- Wash and dry clothes in unscented products
- Dressing in front of a mirror can help provide visual cues to improve sequencing and body awareness
- Use non-perfumed soap
- Apply firm pressure when shampooing or drying with a towel
- Be aware of bathroom lighting levels and reduce any loud noises e.g. run the bath before the young person goes into the bathroom
- Provide deep touch using a towel to head, hands and feet
- Use a firm stroke or pressure as you comb or wash their hair
- Count or have the young person count as you comb, wash or cut their hair
- Give a definite time limit to the task e.g. brush or cut until you or they count to 10
- Use moist toilet roll if the young person is sensitive to toilet tissue
- If feet don’t reach the ground when sitting, using a stepping stool to rest feet on will help the child feel safer
- Try a padded seat insert if the young person doesn’t like how the toilet seat feels
It’s important to talk to the young person to try and understand their individual issues and to explain each step of what you are doing to help them.
Visual aids can also be used to help the young person understand the activity and remember the order or sequence of actions. Our TomTag self care pack is designed to help guide self care tasks such as dressing, washing, toileting etc.
We also recommend Little Grippers socks which use “stay on technology” to help them to stick rather than grip the skin so they don’t fall down or move around.
For more tips, this friendshipcircle blog has some really useful information.
Please feel free to share and let us know which strategies have worked well for you.
The phrase ‘special needs’ is a very generic term. Children with special needs are not only different from their so called ‘normal’ peers but they are also different from one another. Each child with special needs presents with a unique profile of strengths and weaknesses.
A lack of organisational skills is the one challenge that the majority of children with special needs face. Coats go missing. Books and lunch boxes are forgotten. Hours are spent each month searching through the lost property box at school looking for gloves, scarves, gym kit and jumpers.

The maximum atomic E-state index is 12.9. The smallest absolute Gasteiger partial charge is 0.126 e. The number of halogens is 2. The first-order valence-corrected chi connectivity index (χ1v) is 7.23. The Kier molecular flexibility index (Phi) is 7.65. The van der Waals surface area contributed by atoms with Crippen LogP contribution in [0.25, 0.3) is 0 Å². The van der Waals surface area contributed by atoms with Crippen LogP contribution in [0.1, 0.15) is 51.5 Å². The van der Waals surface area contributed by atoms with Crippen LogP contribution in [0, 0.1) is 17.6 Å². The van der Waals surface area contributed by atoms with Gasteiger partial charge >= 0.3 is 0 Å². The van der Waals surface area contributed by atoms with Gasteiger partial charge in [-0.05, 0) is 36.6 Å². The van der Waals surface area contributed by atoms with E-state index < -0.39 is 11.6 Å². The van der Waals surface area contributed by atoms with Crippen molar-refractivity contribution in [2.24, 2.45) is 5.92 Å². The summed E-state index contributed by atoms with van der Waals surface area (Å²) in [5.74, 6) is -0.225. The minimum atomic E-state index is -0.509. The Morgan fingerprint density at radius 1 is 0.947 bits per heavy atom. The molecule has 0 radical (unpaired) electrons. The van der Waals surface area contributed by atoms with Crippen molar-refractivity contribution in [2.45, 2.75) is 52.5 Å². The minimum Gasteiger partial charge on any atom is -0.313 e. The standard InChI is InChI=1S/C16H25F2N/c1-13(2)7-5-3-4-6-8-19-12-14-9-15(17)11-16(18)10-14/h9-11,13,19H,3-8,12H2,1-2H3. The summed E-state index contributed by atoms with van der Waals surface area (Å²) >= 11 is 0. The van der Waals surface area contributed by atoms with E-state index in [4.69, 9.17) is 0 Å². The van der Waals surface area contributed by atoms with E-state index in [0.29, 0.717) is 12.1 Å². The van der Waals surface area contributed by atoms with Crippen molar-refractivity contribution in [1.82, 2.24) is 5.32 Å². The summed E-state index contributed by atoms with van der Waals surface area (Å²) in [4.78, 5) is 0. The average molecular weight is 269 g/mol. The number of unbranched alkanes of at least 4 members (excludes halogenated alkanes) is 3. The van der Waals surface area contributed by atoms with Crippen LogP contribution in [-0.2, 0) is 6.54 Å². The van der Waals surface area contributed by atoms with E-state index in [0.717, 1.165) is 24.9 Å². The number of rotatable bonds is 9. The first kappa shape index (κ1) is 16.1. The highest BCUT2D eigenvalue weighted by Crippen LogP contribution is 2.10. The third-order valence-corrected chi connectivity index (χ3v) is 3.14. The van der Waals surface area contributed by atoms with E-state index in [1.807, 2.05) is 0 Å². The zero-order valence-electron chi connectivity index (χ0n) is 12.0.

Organisational skills are a challenge for most SEN children because they have limited and inefficient internal structure. They are generally unable to organise their belongings, prioritize their actions or utilize their time efficiently to meet deadlines. They also struggle with temporal (time related) concepts so they have difficulty assessing, for example, how much time it takes to get ready for school or finish homework.
These organisational difficulties can put incredible strain on a family. As a parent of an autistic boy I know how frustrating it is when your child has organisational difficulties. I’m also aware how upsetting it is for Tomas to be constantly scolded and reprimanded for behaviours that are mainly out of his control. Tomas does not forget things because he is lazy or unmotivated. He has a neurological condition that means he struggles on a daily basis to make sense of the world we live in.
School morning organisation
Getting ready for school in a morning is a real test of organisational skills for any child. For a SEN child like Tomas the morning routine can be a source of extreme anxiety. There’s so much to remember – homework, lunch boxes, gym kit. Parents are also under pressure to leave on time and ensure that everyone has the right equipment for the day ahead.
Like many SEN children, Tomas is extraordinarily visual. He needs to see things in order to remember and organise them. If things are out of sight they are out of mind. Tomas’s visual strength was one of the sources of inspiration for TomTag (that’s why it’s named after him!). As TomTag clips easily to any school bag it is always to hand and the problem of misplacing the list is avoided.
Confidence and independence
Learning to pack a bag for school sounds simple but it requires skills and self confidence. Using TomTag as a prompt, Tomas has been able to learn over the last few years how to pack his school bag for himself. The fact that he is now able to pack independently for high school is a real testament to the success of TomTag. By giving him a consistent external tool to use he has learnt to overcome his minimal internal structure.
Teachers and parents benefit from children learning to pack a school bag independently. Fewer items are left in the infamous lost property box, morning routines are less stressful and for children like Tomas they are not only ready for school but have acquired important organisational skills which will pay dividends later in life.